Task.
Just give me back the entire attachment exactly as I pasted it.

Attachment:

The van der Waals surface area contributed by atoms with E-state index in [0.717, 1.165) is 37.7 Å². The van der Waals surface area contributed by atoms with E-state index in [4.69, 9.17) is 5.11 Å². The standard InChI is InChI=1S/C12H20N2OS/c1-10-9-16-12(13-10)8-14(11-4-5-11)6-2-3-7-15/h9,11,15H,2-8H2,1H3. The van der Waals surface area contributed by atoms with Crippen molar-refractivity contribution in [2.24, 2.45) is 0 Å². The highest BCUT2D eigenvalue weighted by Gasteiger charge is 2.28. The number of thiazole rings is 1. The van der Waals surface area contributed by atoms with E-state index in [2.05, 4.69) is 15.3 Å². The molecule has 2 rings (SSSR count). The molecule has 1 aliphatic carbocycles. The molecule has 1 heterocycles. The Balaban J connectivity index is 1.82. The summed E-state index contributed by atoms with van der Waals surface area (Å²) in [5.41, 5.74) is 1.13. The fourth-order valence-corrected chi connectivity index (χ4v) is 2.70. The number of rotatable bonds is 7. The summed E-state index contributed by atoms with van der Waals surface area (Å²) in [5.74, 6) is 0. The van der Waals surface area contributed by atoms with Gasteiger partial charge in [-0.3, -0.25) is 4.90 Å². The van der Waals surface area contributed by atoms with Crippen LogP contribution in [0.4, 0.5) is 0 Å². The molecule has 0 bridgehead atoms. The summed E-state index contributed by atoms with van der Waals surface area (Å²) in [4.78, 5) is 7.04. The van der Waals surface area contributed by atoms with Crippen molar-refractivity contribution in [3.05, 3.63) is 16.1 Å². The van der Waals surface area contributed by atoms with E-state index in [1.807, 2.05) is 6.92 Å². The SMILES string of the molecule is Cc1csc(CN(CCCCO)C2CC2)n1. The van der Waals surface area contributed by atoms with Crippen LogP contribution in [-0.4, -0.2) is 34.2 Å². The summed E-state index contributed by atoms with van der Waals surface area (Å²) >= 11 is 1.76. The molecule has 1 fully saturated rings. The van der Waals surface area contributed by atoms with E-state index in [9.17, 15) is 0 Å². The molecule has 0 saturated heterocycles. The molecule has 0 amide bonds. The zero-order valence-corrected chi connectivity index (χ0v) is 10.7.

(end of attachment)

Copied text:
The van der Waals surface area contributed by atoms with E-state index in [0.717, 1.165) is 37.7 Å². The van der Waals surface area contributed by atoms with E-state index in [4.69, 9.17) is 5.11 Å². The standard InChI is InChI=1S/C12H20N2OS/c1-10-9-16-12(13-10)8-14(11-4-5-11)6-2-3-7-15/h9,11,15H,2-8H2,1H3. The van der Waals surface area contributed by atoms with Crippen molar-refractivity contribution in [2.24, 2.45) is 0 Å². The highest BCUT2D eigenvalue weighted by Gasteiger charge is 2.28. The number of thiazole rings is 1. The van der Waals surface area contributed by atoms with E-state index in [2.05, 4.69) is 15.3 Å². The molecule has 2 rings (SSSR count). The molecule has 1 aliphatic carbocycles. The molecule has 1 heterocycles. The Balaban J connectivity index is 1.82. The summed E-state index contributed by atoms with van der Waals surface area (Å²) in [5.41, 5.74) is 1.13. The fourth-order valence-corrected chi connectivity index (χ4v) is 2.70. The number of rotatable bonds is 7. The summed E-state index contributed by atoms with van der Waals surface area (Å²) in [5.74, 6) is 0. The van der Waals surface area contributed by atoms with Gasteiger partial charge in [-0.3, -0.25) is 4.90 Å². The van der Waals surface area contributed by atoms with Crippen LogP contribution in [0.4, 0.5) is 0 Å². The molecule has 0 bridgehead atoms. The summed E-state index contributed by atoms with van der Waals surface area (Å²) in [4.78, 5) is 7.04. The van der Waals surface area contributed by atoms with Crippen molar-refractivity contribution in [3.05, 3.63) is 16.1 Å². The van der Waals surface area contributed by atoms with E-state index in [1.807, 2.05) is 6.92 Å². The SMILES string of the molecule is Cc1csc(CN(CCCCO)C2CC2)n1. The van der Waals surface area contributed by atoms with Crippen LogP contribution in [-0.4, -0.2) is 34.2 Å². The summed E-state index contributed by atoms with van der Waals surface area (Å²) >= 11 is 1.76. The molecule has 1 fully saturated rings. The van der Waals surface area contributed by atoms with E-state index in [9.17, 15) is 0 Å². The molecule has 0 saturated heterocycles. The molecule has 0 amide bonds. The zero-order valence-corrected chi connectivity index (χ0v) is 10.7.